“Thank god for that!” These are the first thoughts that go through a manager’s head after completing a great escape.
Nigel Pearson’s own path to rescuing a football club has been more troubled than most.
There have been arguments with his own club’s supporters, battles with opposing teams’ players and more recently an unseemly spat with a journalist that blew out of even his control.
Through it all, in a dramatic final two months, his team kept playing well and winning. In the final eight-game stretch that has guaranteed Leicester will be a Premier League team next season, there were six victories, just one defeat and the point at the Stadium of Light that meant it all ended in glory.
“What was my first thought when the whistle went? ‘Thank god for that!’” said Pearson.
“There was a bit of relief. There is no point in me trying to flower over it. It’s not been an easy season.
“There’s been highlights and plenty of lowlights. We’ve managed to stay together through it all. Even when there have been question marks, about my position, or the integrity of the club.
“Throughout it all we’ve kept a low profile, apart from one or two occasions! We’re not as insular as some people make out. We’ve had setbacks and that tests your resolve.”
Now it is whether Sunderland have enough. They were indebted once more to the endless failings of their neighbours and rivals, Newcastle.
The biggest cheer of the afternoon came when Leroy Fer scored the second goal for Queens Park Rangers that ensured Newcastle had lost a ninth game out of 10.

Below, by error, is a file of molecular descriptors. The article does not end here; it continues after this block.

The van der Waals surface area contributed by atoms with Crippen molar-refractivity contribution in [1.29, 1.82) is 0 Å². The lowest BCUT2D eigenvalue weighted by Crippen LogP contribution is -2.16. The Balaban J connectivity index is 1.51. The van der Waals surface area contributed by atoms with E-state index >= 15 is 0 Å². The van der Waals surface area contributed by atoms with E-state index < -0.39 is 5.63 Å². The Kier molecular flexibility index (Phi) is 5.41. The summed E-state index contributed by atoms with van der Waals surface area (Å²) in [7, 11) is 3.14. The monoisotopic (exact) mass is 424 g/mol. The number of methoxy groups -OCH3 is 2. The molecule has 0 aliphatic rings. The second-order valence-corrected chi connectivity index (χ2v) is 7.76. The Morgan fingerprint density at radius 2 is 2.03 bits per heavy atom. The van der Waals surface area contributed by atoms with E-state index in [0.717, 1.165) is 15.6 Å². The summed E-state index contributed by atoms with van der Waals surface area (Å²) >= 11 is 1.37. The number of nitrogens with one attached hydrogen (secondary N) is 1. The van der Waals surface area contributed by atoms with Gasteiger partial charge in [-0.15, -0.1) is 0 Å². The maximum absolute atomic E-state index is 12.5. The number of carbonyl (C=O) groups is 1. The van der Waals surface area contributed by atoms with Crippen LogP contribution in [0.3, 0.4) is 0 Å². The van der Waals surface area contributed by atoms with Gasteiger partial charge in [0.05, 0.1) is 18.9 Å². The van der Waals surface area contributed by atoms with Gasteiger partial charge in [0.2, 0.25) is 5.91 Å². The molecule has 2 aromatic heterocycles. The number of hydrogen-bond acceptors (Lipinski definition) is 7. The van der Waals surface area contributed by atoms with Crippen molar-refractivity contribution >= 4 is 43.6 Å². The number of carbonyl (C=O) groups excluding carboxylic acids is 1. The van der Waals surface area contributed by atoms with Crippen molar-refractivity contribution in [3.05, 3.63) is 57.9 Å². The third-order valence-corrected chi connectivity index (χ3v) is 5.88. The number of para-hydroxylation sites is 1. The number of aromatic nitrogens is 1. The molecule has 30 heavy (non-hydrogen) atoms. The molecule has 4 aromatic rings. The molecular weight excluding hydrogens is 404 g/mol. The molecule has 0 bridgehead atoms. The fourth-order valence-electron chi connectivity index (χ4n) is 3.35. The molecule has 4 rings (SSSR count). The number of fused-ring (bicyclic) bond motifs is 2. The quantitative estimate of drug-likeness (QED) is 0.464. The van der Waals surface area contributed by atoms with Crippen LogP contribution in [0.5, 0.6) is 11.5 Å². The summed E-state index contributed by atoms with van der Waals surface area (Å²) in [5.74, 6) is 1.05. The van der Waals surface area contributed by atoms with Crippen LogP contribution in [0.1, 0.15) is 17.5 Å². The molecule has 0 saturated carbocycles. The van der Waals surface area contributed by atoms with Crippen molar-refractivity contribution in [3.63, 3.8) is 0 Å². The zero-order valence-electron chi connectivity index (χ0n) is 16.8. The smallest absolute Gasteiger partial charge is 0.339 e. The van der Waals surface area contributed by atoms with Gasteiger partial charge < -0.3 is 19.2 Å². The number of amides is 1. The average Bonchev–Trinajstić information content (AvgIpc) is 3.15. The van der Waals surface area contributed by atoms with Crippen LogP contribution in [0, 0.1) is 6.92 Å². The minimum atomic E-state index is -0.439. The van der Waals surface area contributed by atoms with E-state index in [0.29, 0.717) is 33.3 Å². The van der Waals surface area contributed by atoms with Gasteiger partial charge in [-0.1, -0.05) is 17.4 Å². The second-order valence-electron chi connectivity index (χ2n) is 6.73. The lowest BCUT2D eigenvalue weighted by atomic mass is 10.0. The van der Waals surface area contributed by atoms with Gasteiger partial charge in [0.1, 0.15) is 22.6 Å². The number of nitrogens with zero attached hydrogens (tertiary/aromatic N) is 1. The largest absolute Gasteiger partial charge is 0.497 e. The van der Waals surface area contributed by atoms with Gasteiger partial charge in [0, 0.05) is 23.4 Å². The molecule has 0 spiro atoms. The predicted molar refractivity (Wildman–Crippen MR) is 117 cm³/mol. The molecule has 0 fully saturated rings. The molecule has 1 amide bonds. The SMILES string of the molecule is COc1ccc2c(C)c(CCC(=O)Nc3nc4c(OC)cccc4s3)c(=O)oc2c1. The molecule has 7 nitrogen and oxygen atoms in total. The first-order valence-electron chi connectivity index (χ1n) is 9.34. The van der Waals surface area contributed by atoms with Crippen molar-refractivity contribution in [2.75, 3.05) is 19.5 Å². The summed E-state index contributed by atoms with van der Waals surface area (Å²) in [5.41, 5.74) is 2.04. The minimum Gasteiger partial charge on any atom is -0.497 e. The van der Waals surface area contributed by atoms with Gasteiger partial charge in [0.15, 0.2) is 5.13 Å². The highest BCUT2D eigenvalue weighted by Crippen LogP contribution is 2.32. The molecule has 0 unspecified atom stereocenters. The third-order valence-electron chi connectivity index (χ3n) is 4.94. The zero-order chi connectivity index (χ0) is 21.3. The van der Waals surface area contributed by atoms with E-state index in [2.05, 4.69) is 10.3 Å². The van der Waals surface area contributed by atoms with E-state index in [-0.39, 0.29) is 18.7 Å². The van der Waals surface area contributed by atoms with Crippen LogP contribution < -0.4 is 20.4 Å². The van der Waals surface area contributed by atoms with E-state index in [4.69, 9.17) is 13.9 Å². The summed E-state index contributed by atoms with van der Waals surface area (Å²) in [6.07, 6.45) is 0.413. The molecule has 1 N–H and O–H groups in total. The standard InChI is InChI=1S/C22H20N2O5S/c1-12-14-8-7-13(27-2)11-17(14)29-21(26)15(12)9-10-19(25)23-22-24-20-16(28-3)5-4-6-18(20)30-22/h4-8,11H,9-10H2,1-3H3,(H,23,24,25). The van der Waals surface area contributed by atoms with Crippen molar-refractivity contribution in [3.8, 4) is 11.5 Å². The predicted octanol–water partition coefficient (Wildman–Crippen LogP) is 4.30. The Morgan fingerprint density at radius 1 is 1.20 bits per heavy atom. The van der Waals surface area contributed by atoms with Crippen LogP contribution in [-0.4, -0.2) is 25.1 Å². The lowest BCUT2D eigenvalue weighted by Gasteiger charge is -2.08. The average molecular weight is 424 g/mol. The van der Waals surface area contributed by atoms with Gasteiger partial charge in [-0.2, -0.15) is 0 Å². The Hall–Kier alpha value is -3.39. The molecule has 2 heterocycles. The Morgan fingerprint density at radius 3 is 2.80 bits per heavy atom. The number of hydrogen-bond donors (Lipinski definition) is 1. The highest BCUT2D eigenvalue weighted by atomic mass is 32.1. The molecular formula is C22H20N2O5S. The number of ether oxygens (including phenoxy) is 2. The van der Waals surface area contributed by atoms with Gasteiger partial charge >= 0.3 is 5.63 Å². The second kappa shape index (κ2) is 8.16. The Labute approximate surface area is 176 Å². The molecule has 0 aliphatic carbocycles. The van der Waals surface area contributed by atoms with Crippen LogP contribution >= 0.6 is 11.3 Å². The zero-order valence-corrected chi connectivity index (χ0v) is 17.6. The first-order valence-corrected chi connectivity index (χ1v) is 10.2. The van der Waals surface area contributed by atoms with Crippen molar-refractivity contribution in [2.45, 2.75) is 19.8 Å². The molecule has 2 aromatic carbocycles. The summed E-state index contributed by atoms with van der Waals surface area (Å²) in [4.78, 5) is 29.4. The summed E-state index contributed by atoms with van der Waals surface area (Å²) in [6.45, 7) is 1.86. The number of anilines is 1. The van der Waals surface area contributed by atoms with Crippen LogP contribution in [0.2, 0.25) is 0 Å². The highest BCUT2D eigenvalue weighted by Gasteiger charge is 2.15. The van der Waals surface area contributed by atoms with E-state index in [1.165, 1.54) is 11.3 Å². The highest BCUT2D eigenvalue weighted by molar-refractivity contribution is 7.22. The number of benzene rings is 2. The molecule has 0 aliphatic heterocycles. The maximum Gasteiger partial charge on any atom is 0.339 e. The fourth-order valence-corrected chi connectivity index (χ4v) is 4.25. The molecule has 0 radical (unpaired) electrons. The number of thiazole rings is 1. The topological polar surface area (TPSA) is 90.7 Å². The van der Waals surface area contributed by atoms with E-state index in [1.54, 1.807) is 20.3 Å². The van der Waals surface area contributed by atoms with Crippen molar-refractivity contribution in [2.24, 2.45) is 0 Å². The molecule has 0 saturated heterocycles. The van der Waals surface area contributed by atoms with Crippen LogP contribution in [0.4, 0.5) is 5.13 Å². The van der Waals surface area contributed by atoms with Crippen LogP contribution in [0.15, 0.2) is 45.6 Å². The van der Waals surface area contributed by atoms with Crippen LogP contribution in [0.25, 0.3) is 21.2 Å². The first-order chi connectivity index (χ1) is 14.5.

It edged Sunderland a point above their rivals, and that distance, for a team who has won point from 30, could yet prove huge. Sunderland must go to Arsenal and Chelsea. Dick Advocaat accepted the 37 points his team has now amassed may be enough to secure Premier league football.
“It is 11 points from six games [since he took charge],” he said. “If you had said we would get four points from the last two games (including the victory at Everton) before, you would be very happy.
“I cannot complain about the team for today. They work very hard. The organisation was okay. I cannot ask more, that is what we have.
“Will the total we have now be enough to keep us up? It is difficult to say.”
They fought for their latest manager in charge at the Stadium of Light to get that point. It could go down to goal difference even if Hull win and Newcastle draw. Sunderland will want that same spirit at the Emirates and at Stamford Bridge.
Seb Larsson went close with a free-kick in the first half and Danny Graham was also denied by Kasper Schmeichel.
Sunderland were almost the architects of their own downfall in the closing stages, when the lines of communication between their captain John O’Shea and the goalkeeper Costel Pantilimon broke down.
The ball fell to Andrej Kramaric on the corner of the Sunderland penalty area, Pantilimon was way out of position but the shot was high and wide and that of a substitute who had recently entered the field of play.
For all the effort of both sides, that was pretty much it in terms of attempting to add a goal to the Stadium of Light. Instead it was the ninth goalless game the ground has seen this season. Still, it was enough to have Pearson hailing higher powers.
Sunderland: (4-1-4-1) Pantilimon; Jones (Reveillere, 86), Coates, O’Shea, Van Annholt; Larsson; Defoe, Bridcutt (Johnson, 60), Larsson, Wickham; Graham (Fletcher, 80).
Leicester: (4-2-3-1) Schmeichel; Wasilewski, Huth, Morgan, Schlupp; King, Cambiasso; Albrighton, Mahrez (Drinkwater, 67), Ulloa (Kramaric, 75); Vardy.
Referee: Martin Atkinson
Man of the match: Coates (Sunderland)
Match rating: 4/10Reuse content